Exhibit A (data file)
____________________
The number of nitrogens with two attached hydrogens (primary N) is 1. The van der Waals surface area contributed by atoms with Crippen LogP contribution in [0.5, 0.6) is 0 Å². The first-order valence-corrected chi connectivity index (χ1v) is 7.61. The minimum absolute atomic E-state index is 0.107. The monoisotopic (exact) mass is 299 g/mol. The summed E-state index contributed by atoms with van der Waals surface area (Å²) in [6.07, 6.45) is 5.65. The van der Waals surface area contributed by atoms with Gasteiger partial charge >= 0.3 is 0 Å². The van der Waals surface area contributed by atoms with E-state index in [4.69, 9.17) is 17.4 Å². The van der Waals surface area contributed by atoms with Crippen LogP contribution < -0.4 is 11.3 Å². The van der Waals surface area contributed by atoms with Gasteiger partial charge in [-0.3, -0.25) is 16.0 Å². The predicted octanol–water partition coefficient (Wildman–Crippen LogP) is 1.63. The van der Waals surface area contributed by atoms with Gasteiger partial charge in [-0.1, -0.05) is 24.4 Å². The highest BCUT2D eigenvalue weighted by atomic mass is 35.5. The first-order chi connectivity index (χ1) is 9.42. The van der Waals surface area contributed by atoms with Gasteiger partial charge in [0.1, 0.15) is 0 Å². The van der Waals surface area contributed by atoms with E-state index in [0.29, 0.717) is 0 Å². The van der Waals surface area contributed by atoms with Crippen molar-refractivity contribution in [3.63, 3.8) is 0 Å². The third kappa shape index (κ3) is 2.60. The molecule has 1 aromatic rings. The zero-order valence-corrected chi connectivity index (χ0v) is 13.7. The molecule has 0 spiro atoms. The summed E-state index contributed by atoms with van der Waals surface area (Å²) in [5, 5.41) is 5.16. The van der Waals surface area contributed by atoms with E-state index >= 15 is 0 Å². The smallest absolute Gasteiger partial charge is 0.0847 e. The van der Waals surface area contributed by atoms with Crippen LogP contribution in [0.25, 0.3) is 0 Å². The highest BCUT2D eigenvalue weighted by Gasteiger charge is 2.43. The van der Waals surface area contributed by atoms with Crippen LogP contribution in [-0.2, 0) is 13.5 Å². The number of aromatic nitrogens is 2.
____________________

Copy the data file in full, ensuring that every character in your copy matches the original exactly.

The number of nitrogens with two attached hydrogens (primary N) is 1. The van der Waals surface area contributed by atoms with Crippen LogP contribution in [0.5, 0.6) is 0 Å². The first-order valence-corrected chi connectivity index (χ1v) is 7.61. The minimum absolute atomic E-state index is 0.107. The monoisotopic (exact) mass is 299 g/mol. The summed E-state index contributed by atoms with van der Waals surface area (Å²) in [6.07, 6.45) is 5.65. The van der Waals surface area contributed by atoms with Gasteiger partial charge >= 0.3 is 0 Å². The van der Waals surface area contributed by atoms with E-state index in [4.69, 9.17) is 17.4 Å². The van der Waals surface area contributed by atoms with Crippen LogP contribution < -0.4 is 11.3 Å². The van der Waals surface area contributed by atoms with Gasteiger partial charge in [-0.3, -0.25) is 16.0 Å². The predicted octanol–water partition coefficient (Wildman–Crippen LogP) is 1.63. The van der Waals surface area contributed by atoms with Gasteiger partial charge in [-0.1, -0.05) is 24.4 Å². The highest BCUT2D eigenvalue weighted by atomic mass is 35.5. The first-order chi connectivity index (χ1) is 9.42. The van der Waals surface area contributed by atoms with Gasteiger partial charge in [0.1, 0.15) is 0 Å². The van der Waals surface area contributed by atoms with E-state index in [0.29, 0.717) is 0 Å². The van der Waals surface area contributed by atoms with Crippen molar-refractivity contribution in [3.63, 3.8) is 0 Å². The third kappa shape index (κ3) is 2.60. The molecule has 1 aromatic rings. The zero-order valence-corrected chi connectivity index (χ0v) is 13.7. The molecule has 0 spiro atoms. The summed E-state index contributed by atoms with van der Waals surface area (Å²) in [5, 5.41) is 5.16. The van der Waals surface area contributed by atoms with E-state index >= 15 is 0 Å². The smallest absolute Gasteiger partial charge is 0.0847 e. The van der Waals surface area contributed by atoms with Crippen LogP contribution in [0.25, 0.3) is 0 Å². The highest BCUT2D eigenvalue weighted by Gasteiger charge is 2.43. The van der Waals surface area contributed by atoms with Crippen LogP contribution in [-0.2, 0) is 13.5 Å². The number of aromatic nitrogens is 2.